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Flix and the city

Times Staff Writer

SOME kids love Disneyland, but for little Quentin Tarantino, the happiest place on Earth was always a scabby L.A. movie theater. That’s where he could sit in the dark with bloodied samurais, dangerous pimps and zombie brides. His search for the next matinee took him to every freeway and to distant neighborhoods, which is why Tarantino now knows the city like the back of an amputated hand.

Sometimes, it’s even hard for the filmmaker to say where the movie screen stops and the real Los Angeles begins.

For the record:
12:00 AM, Mar. 05, 2007 For The Record
Los Angeles Times Monday March 05, 2007 Home Edition Main News Part A Page 2 National Desk 2 inches; 71 words Type of Material: Correction
Quentin Tarantino: An article about Quentin Tarantino in Thursday’s Calendar Weekend quoted a song identified as “Bop Till You Drop.” The lyrics cited were actually from the song “Down in Hollywood” on the Ry Cooder album titled “Bop Till You Drop.” In addition, in some copies, the article recalled a scene from a Tarantino movie in which the characters describe Ladera Heights. The scene was from “Reservoir Dogs,” not “Pulp Fiction.”

“I was watching this blaxploitation movie called ‘Death Force’ at the World Theater, which used to be on Hollywood Boulevard just up from Gower. I’m there watching this movie about these two gangs fighting to take over L.A. They’re pulling a ‘Scarface,’ just killing everyone. Well, two gang members are walking down Hollywood Boulevard and a car pulls up and guns them down right in front of the theater that I’m sitting in! I was like 16, and it remains to this day one of the great moments for me.”

No one mixes art house and butcher shop quite the way the 43-year-old Tarantino does. And now he is sending a valentine back to the vintage exploitation films that have been his lurid muse: This Sunday marks the start of his Los Angeles Grindhouse Festival 2007, a tenderly titled, eight-week retrospective of five dozen deliriously bad films, among them “Autopsy,” “Jailbait Babysitter,” “Chinese Hercules” and “The Legend of the Wolf Woman.” For the uninitiated, “grindhouse” is a nickname for the creaky theaters that would “grind” away their projectors for triple features filled with second-run films, exploitation flicks and foreign-film curiosities.

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The films at the New Beverly Cinema are all from prints in Tarantino’s personal film library and, more important, from the reels that grind on in his head and heart. Last week, the director took a break from his labors on his own upcoming film project (that would be “Death Proof,” but more on that later) to talk about the festival and also give a quick tour of his Los Angeles -- the one he lives in and the one that lives in his films.

Not the silent type

Tarantino drives a hulking Ford Mustang that’s painted yellow and black to match the famous fighting togs of Uma Thurman’s character in the “Kill Bill” movies, and the director himself is about as subtle as his ride. While scavenging for a parking spot along Sunset Boulevard, he paid roughly equal attention to the radio and the road.

He talks fast and loud, his synapses are set on rapid-fire mode, and silent places seem to make him itchy. That’s one reason he does much of his writing at Toi on Sunset, the spiky Thai restaurant that is about as serene as a mosh pit.

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“It’s the best place to eat after 2 a.m.,” Tarantino said, after parking the Mustang and ordering a steaming plate of veggie curry and a cup of warm sake. Tarantino was fresh from his more official office, which is in a converted house just north of Melrose Avenue. Toi is a hub for Hollywood hipsters, but the place that Tarantino really wanted to talk about was a long-gone movie theater in Carson.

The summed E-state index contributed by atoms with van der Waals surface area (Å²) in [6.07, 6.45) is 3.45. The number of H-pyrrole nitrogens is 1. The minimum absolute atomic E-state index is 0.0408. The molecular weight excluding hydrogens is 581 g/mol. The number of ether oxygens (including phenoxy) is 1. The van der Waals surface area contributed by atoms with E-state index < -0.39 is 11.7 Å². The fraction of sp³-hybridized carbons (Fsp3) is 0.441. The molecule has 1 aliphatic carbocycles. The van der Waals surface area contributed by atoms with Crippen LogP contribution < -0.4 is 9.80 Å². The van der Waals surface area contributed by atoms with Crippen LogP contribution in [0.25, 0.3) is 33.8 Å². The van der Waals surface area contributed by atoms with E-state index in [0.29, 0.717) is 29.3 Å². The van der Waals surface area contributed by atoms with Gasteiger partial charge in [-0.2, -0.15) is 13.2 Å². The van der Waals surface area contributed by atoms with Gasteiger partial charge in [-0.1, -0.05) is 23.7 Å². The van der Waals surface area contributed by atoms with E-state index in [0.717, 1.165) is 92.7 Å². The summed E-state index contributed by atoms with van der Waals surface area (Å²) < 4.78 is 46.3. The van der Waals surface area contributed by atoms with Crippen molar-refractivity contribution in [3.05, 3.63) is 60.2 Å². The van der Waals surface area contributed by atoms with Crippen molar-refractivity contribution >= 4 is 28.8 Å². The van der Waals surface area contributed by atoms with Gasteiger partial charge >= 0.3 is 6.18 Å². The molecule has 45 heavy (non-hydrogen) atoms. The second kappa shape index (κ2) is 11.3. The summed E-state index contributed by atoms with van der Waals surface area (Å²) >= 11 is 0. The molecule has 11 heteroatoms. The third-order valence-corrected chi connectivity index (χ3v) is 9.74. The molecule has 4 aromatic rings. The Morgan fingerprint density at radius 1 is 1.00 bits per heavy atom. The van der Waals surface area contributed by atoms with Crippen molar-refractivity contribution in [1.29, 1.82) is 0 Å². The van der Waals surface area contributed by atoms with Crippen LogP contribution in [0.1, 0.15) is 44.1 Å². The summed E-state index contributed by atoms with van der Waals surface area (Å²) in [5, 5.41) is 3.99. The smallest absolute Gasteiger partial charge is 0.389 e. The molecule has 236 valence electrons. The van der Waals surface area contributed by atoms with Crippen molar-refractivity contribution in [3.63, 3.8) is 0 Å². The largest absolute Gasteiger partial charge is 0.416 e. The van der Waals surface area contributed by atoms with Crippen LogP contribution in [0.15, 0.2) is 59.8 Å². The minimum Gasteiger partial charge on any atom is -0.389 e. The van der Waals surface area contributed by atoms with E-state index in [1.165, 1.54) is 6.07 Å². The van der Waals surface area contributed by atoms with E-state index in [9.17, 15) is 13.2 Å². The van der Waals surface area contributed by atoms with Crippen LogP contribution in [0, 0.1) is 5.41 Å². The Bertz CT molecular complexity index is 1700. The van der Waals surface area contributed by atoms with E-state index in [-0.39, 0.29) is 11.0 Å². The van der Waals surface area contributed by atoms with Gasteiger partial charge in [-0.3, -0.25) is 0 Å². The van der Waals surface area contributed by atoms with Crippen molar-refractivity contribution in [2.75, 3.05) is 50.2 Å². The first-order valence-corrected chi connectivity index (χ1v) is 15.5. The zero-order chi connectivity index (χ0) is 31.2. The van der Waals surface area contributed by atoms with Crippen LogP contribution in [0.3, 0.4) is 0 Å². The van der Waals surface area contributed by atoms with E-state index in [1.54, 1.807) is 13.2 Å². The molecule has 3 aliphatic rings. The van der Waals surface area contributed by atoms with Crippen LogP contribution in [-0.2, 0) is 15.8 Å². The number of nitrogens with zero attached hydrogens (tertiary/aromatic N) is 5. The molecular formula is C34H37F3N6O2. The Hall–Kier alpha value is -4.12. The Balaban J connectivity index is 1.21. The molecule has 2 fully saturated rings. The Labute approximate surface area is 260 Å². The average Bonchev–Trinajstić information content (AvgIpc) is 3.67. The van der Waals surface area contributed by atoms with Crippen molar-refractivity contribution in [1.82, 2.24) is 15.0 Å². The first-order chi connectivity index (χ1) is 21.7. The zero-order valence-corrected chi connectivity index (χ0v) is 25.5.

“The Carson Twin Cinema, that was pretty much the perfect grindhouse theater. It was family-owned, this cool old Italian guy ran it, and it was in the Scottsdale Shopping Center,” he said. “They would show ‘Enter the Dragon’ and ‘The Five Fingers of Death’ as a double feature three times a year, because it would always sell out.”

The theater had sticky floors, Samoan ushers and plenty of fights. It’s the place that, once he could get into R-rated films, Tarantino would spend his weekends soaking up Italian horror films, pompom-girl flicks and an endless parade of kung fu fights. The dialogue Tarantino heard from the other patrons stuck with him as much as the cheesy lines from the movies; the racial epithets, drug talk and leering blue chatter taught him the celebrated idioms of his characters in “Pulp Fiction,” “Reservoir Dogs” and “Jackie Brown.”

“I’m never going to be shy about anything, what I write about is what I know; it’s more about my version of the truth as I know it,” Tarantino said. “That’s part of my talent, really -- putting the way people really speak into the things I write. My only obligation is to my characters. And they came from where I have been.”

Tarantino’s mom was only 16 when he was born, and when he hit that age himself, he dropped out of Narbonne High School in Harbor City to chase a career as a filmmaker. A dozen years later, he catapulted to fame with “Reservoir Dogs” in 1992 and, along with Alfred Hitchcock and Spike Lee, is one of the few directors who have shaped a pop-culture persona as big as their films. Whether popping up as an actor in his own films or as a presenter at the Grammys, Tarantino is recognizable as a frenetic, slightly buggy character -- the perfect combination of Lenny and Squiggy from “Laverne & Shirley.”

His true romance with film began at a young age, and it was a little scary from the get-go. “The first movie I went to see, that I remember going to see, was ‘Airport.’ I was like 4 or 5 years old. It was a big, big deal, right? My parents took me. They were very young. We went to Hollywood and we walked up and down Hollywood Boulevard, and it was scary. I mean, to me it looked like there was a lot of danger, so I was staying really close to my parents. But then there was this moment where I stopped to look in a window and they kept walking....”